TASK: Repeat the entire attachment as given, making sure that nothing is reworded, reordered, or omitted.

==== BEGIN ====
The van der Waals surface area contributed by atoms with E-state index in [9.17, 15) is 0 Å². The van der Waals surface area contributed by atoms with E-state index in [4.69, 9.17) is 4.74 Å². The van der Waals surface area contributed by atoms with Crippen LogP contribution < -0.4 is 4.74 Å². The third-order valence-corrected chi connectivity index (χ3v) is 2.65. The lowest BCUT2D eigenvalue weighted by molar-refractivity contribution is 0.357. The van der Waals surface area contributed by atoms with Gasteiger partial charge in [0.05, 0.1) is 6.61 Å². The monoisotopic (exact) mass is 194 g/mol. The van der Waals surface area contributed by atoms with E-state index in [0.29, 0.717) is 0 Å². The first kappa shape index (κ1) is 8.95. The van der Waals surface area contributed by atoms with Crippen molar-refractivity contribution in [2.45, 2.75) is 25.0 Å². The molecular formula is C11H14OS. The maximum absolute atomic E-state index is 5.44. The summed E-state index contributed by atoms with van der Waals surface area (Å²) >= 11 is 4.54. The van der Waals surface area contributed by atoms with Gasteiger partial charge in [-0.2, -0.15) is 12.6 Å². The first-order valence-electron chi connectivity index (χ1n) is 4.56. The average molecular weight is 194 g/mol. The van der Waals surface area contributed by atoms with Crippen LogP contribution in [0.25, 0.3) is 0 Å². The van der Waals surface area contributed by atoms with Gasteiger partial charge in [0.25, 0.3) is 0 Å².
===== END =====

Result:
The van der Waals surface area contributed by atoms with E-state index in [9.17, 15) is 0 Å². The van der Waals surface area contributed by atoms with E-state index in [4.69, 9.17) is 4.74 Å². The van der Waals surface area contributed by atoms with Crippen LogP contribution < -0.4 is 4.74 Å². The third-order valence-corrected chi connectivity index (χ3v) is 2.65. The lowest BCUT2D eigenvalue weighted by molar-refractivity contribution is 0.357. The van der Waals surface area contributed by atoms with Gasteiger partial charge in [0.05, 0.1) is 6.61 Å². The monoisotopic (exact) mass is 194 g/mol. The van der Waals surface area contributed by atoms with E-state index in [0.29, 0.717) is 0 Å². The first kappa shape index (κ1) is 8.95. The van der Waals surface area contributed by atoms with Crippen molar-refractivity contribution in [2.45, 2.75) is 25.0 Å². The molecular formula is C11H14OS. The maximum absolute atomic E-state index is 5.44. The summed E-state index contributed by atoms with van der Waals surface area (Å²) >= 11 is 4.54. The van der Waals surface area contributed by atoms with Gasteiger partial charge in [-0.2, -0.15) is 12.6 Å². The first-order valence-electron chi connectivity index (χ1n) is 4.56. The average molecular weight is 194 g/mol. The van der Waals surface area contributed by atoms with Crippen LogP contribution in [0.25, 0.3) is 0 Å². The van der Waals surface area contributed by atoms with Gasteiger partial charge in [0.25, 0.3) is 0 Å².